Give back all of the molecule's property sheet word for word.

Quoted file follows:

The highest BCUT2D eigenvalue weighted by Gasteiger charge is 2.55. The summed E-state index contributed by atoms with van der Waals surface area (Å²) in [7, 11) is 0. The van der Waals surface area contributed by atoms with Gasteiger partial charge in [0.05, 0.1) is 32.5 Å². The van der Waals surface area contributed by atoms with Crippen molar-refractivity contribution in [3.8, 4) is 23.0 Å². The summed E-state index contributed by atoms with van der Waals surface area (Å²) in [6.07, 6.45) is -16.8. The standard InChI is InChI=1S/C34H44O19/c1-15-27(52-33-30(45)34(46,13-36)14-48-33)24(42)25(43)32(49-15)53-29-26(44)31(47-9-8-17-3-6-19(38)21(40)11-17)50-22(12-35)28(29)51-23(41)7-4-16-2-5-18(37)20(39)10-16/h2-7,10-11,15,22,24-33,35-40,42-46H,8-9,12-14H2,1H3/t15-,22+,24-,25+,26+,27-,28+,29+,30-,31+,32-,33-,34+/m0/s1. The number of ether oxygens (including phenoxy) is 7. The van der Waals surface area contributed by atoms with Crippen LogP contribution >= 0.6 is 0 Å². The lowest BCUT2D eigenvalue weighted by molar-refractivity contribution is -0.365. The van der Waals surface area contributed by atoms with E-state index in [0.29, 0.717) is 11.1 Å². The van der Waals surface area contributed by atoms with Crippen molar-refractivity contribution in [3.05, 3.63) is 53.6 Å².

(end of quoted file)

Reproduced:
The highest BCUT2D eigenvalue weighted by Gasteiger charge is 2.55. The summed E-state index contributed by atoms with van der Waals surface area (Å²) in [7, 11) is 0. The van der Waals surface area contributed by atoms with Gasteiger partial charge in [0.05, 0.1) is 32.5 Å². The van der Waals surface area contributed by atoms with Crippen molar-refractivity contribution in [3.8, 4) is 23.0 Å². The summed E-state index contributed by atoms with van der Waals surface area (Å²) in [6.07, 6.45) is -16.8. The standard InChI is InChI=1S/C34H44O19/c1-15-27(52-33-30(45)34(46,13-36)14-48-33)24(42)25(43)32(49-15)53-29-26(44)31(47-9-8-17-3-6-19(38)21(40)11-17)50-22(12-35)28(29)51-23(41)7-4-16-2-5-18(37)20(39)10-16/h2-7,10-11,15,22,24-33,35-40,42-46H,8-9,12-14H2,1H3/t15-,22+,24-,25+,26+,27-,28+,29+,30-,31+,32-,33-,34+/m0/s1. The number of ether oxygens (including phenoxy) is 7. The van der Waals surface area contributed by atoms with Crippen LogP contribution >= 0.6 is 0 Å². The lowest BCUT2D eigenvalue weighted by molar-refractivity contribution is -0.365. The van der Waals surface area contributed by atoms with E-state index in [0.29, 0.717) is 11.1 Å². The van der Waals surface area contributed by atoms with Crippen molar-refractivity contribution in [3.05, 3.63) is 53.6 Å².